Alumni News Glass-Blowing Alumni Remember From Where They’ve Come
A Hawks in Flight Feature
Just before graduation, Chris Rochelle ’99 received a piece of paper from his faculty mentor, Resident Artist Erik Halvorson.
On that paper was a name and a phone number that would change his life.
“I didn’t really know what my next path would be,” said Rochelle. “But the number was for someone he knew at North River Glass. I called, went out to interview, and got the job.”
Now Hot Glass Projects Team Leader at Corning Museum of Glass, Rochelle returned to Hartwick recently to lead a two-day glassblowing workshop for Halvorson’s students.
Assisting him was another Hartwick art alumnus, Luke Richards ’22.
As a student, Rochelle interned at The Corning Museum of Glass during his junior year and did his work-study with Halvorson and Terry Slade, professor emeritus.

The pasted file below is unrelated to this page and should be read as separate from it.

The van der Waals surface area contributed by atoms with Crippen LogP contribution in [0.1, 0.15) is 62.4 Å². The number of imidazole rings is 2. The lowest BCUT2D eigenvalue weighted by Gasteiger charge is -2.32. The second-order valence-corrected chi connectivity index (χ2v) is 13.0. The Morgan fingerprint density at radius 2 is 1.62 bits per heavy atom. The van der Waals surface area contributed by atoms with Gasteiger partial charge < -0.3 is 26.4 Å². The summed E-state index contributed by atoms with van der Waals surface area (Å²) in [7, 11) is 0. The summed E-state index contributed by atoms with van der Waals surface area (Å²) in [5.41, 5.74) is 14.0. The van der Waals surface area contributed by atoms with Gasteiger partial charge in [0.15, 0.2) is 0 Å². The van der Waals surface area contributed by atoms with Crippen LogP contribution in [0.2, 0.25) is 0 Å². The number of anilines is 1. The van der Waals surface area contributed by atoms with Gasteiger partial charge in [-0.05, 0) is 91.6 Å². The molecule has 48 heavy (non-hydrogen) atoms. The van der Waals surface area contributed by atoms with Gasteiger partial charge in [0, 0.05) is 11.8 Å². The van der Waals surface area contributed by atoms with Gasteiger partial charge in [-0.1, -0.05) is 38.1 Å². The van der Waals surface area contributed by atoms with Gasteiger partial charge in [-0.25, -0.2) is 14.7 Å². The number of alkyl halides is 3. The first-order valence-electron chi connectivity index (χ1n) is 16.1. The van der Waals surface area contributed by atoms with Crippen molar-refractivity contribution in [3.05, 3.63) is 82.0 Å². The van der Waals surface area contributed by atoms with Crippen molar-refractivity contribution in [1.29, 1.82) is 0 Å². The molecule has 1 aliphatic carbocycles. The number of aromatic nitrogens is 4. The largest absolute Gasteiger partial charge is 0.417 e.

“Glassblowing is a team-oriented profession,” said Rochelle. “I had been so used to working solo that being able to work with two mentors brought me to that next level, even before I graduated.”
“Glass-blowing requires a lot of passion and self-discipline,” said Halvorson. “Chris had that, and that’s why he’s been so successful.”
Following Halverson’s recommendation, he worked at North River Glass for six years. After a stint at the Steuben Glass Factory in Corning, he joined the museum in their “Hot Glass at Sea” program with Celebrity Cruise lines. “We’d do a demonstration where we’d make a piece from a kid’s drawing in front of everyone,” he said. “And the kid would get to take the piece home. It was always fun and challenging.”
During the workshop, Rochelle demonstrated a Reticello technique, making a bowl with a complex, cross-hatching pattern.
“One of the advantages of Hartwick is that any student can take a glass blowing class,” said Halvorson. “We’ve had students who’ve never done it before go on to do very well in glass.”
This was Rochelle’s third workshop at Hartwick since he graduated. In July, he also spent a week at the Fenimore Art Museum in tandem with their “Unmasking Venice” exhibit, demonstrating traditional Venetian glass.
“I want to deliver education and inspiration about glassmaking wherever I can,” he said.